My poetry prints and commissions are available on my shop

Jasleen Saini

Tell us a little about yourself:

I am a poet by passion and a content writer by profession. Animals and nature play harp in my heart. I find solace in Dr. Brian Weiss’ books. Sometimes I love clicking pictures of outstanding things. Family is my another heaven. I am looking forward to starting my own literary magazine.

Who or what inspires your writing?

Anything that stimulates my six senses.

When did you start writing? How do you think your writing has evolved?

I began writing poetry in 2019. My IELTS teacher and one Instagram writer prompted me to write. Reading Instagram poets has helped me a lot in improving my poetic skills.

What are your writing goals for 2021?

To instill more and more alive as well as finger-licking imagery in poems.

Where can readers find you (Social accounts, blogs, websites, etc)?

Readers can find my poetry on @jasleens99 .

I am also looking forward to starting my own literary magazine in the coming months. Please wait for sometime!

Fara Tucker

Please tell us a little about yourself:

I love to laugh as often as possible while still taking things seriously that deserve to be taken seriously. I love shining a light on feelings and experiences that are common but not validated enough. I want people to feel seen and understood. I've been a social worker for 20 years. I closed my therapy practice in 2020 and am stumbling around trying to figure out what this next phase of my life will be about. I've been trying to own and embrace my creative self and allow it to take more of a central role in my life. This feels scary and vulnerable and exciting and liberating.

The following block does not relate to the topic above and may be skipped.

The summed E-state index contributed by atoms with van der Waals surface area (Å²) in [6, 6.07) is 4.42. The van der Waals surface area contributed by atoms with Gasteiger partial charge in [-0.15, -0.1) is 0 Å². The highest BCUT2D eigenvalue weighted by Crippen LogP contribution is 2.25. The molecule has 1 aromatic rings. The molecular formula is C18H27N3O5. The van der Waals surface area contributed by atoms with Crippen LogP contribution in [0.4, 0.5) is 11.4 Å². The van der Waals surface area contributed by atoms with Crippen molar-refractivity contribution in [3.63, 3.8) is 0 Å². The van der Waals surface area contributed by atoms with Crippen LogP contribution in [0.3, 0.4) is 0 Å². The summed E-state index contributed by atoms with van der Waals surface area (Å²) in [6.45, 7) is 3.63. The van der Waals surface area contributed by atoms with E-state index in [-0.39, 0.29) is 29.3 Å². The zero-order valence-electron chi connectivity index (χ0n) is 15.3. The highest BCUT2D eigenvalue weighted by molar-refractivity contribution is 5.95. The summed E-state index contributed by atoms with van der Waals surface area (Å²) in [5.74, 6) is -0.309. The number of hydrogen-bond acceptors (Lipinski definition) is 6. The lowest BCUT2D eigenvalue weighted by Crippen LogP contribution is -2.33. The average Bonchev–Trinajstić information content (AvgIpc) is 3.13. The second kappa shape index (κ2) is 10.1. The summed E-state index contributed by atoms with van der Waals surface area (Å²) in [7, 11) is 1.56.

Why is writing important to you?

It's bittersweet to have reunited with writing in my 40s after many years of not allowing myself to make it a main character in my story. There's grief, but also gratitude. Now that we found our way back to each other again, I'm not willing to let it go. Through writing, I hope to discover and untangle myself; make sense of the world; express the inexpressible; make something beautiful; make someone feel something. Writing is alchemical. Sometimes it feels like work, but other times it feels easy and mystical. When I'm able to articulate something that feels true for me, it inevitably resonates with others. This feels magical to me.

Describe your writing process:

It varies, but often starts with an idea or a line that emerges and feels like it has some energy. I try to let myself write without editing first and return later to refine things. My mind tends to be fairly active and my memory is terrible so I make sure to record ideas in my phone whenever they arrive. My keep app is overflowing with partial poems, titles, lines, and stanzas. Sometimes when I want to write, but don't know where to start, I'll scroll through my app to see if anything calls to me. There are times when a poem practically falls out of me fully formed and needs very little editing. Other times I work on something over time stepping away intermittently to return with fresh eyes.

What are your writing goals for the rest of 2021?